It was 3:10. Where could we go while we waited for the interview? Well, kind of nowhere. We couldn’t go into the studio because we couldn’t get back out. We couldn’t wait in the Green Room because that was just for paid presenters. We kind of had to hang there at the end of the white Red Carpet for the next 80 minutes. So we got to know a couple of the security guards pretty well. One of them brought a folding chair for Ellen to sit in. As we watched other people go in it began to become apparent that it was only 58 degrees outside. I gave Ellen my jacket. Paid Presenters started to arrive. I swear I did not see more than three women with inseams shorter than 40 inches or hips larger than 22. It was like being on an alien planet. And the shoes! Nobody and I mean NObody with two x chromosomes was wearing anything shorter than a six inch heel. These stratospherically-legged women felt the need to enhance their limb length by donning fashionable prosthetics.
Over an hour and several celebrities later (Ellen had her pic taken with Mark Hamill and got a great shot of Hulk Hogan’s back) we were summoned to a raised circle where she would be presented with her award. After holding it for a ninety second chat with a couple of attractive young people who presented it to her she had to present it back (not on camera). Her actual statuette would be engraved with her name and shipped to her at a later date. The award was just a prop that was used over and over to each person who won.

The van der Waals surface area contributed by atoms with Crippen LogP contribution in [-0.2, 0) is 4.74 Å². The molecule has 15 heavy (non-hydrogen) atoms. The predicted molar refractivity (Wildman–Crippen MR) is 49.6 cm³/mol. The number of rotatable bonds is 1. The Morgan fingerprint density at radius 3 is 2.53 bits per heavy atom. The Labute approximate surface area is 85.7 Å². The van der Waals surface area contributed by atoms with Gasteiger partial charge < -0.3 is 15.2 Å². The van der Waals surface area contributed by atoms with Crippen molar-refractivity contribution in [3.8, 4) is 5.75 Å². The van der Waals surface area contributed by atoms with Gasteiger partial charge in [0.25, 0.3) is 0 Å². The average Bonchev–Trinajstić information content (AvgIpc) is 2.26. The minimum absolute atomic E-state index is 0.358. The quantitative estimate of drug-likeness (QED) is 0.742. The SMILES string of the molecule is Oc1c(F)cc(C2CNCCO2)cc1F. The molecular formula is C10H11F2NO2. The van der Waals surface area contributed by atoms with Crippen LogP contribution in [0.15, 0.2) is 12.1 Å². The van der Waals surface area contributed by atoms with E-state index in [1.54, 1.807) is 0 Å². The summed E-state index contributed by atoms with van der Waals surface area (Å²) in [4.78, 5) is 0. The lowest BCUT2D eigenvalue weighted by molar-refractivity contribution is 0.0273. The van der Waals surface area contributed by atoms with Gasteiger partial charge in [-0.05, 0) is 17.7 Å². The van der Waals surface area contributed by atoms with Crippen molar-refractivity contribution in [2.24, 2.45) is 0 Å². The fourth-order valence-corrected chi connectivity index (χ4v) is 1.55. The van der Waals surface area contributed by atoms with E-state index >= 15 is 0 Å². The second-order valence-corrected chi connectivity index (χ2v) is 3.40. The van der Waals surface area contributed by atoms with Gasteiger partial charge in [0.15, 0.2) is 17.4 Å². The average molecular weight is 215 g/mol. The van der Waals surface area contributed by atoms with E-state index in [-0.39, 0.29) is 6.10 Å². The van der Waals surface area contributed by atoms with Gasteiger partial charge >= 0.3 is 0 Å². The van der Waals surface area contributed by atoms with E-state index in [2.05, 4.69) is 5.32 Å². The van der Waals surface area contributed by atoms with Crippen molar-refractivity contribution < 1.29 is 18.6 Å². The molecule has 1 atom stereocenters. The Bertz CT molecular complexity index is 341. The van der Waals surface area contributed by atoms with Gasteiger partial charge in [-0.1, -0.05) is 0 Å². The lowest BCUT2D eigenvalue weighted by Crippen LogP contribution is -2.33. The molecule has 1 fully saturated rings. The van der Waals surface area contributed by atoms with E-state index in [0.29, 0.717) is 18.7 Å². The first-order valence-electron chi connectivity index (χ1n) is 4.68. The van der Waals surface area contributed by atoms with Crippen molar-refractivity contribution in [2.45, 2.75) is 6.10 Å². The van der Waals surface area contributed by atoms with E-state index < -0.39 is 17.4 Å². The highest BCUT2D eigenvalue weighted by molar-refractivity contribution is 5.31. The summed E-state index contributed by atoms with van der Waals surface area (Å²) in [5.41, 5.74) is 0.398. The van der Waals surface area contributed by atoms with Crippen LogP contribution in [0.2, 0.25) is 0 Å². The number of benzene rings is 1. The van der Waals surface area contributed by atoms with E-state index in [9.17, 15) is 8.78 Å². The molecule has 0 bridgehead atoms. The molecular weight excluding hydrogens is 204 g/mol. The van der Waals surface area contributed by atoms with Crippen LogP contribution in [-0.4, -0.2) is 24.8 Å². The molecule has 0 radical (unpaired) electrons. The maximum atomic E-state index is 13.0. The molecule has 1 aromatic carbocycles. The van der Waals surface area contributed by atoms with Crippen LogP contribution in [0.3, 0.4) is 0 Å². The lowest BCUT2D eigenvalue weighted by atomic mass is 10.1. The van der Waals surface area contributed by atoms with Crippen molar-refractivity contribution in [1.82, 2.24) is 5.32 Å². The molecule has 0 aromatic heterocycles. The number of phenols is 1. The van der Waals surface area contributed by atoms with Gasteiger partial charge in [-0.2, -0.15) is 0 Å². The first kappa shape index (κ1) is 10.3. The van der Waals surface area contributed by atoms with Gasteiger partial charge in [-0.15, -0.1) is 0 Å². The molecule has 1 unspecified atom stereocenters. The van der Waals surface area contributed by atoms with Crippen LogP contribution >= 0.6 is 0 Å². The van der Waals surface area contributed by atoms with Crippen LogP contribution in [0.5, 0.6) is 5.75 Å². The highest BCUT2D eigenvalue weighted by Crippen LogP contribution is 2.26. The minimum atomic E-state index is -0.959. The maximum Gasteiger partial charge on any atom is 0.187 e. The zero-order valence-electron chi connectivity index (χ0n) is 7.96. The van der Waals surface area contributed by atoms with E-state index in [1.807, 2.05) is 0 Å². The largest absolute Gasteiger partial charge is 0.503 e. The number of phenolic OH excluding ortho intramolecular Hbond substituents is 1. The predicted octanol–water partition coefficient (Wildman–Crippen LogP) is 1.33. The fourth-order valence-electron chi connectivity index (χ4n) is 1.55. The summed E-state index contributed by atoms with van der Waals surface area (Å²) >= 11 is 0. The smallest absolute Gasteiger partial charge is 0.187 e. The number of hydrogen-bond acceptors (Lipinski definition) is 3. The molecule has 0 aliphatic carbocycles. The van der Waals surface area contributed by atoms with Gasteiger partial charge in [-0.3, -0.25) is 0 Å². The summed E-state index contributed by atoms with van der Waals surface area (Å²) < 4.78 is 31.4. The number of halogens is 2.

But we could finally go inside! We made our way into the cavernous sound stage that was already rockin’. In the techno-rock din and chaos our seats were not to be found. We figured, since Ellen had won best actress they’d want her pretty close to the front. Nope. Not even the middle. Friendly but hurried ushers guided us up to the bleachers in the back to sit and wonder how Ellen was going to make it back down to the stage. We told people that she was a nominee. They
replied that they had a plan if she won (we still weren’t supposed to tell anyone). So we sat and ate some very unfortunate food and avoided drinking Jim Beam and Dr. Pepper in plastic cups (no kidding) while we watched what everyone at home watched: a two hour commercial for future video games with only the briefest and rarest interruptions to present an award. I believe only three awards were actually presented during the show. Even though Portal 2 won best PC game, best Multi-player, best performance by a human male, best performance by a human female and best Downloadable Content, a total of five awards, no one from Valve ever took the stage. No acceptance speeches, nothing but a five second clip in which all the awards Portal 2 had won were listed.
But don’t get me wrong, we had a great time. We truly did. It was very entertaining in a sort of apocalyptic-end times-we-don’t-know-what-to-do-but-we’re-gonna-do-it-loud-and-frenetic kind of way. It was a wonderful, exciting, and absolutely weird experience and I’m so thankful that Ellen and I got to go. To spend time with our friends at Valve and peer into the heart of Hollywood and the bowels of the entertainment industry was thrilling, unique and unforgettable. We’re so glad to be back home.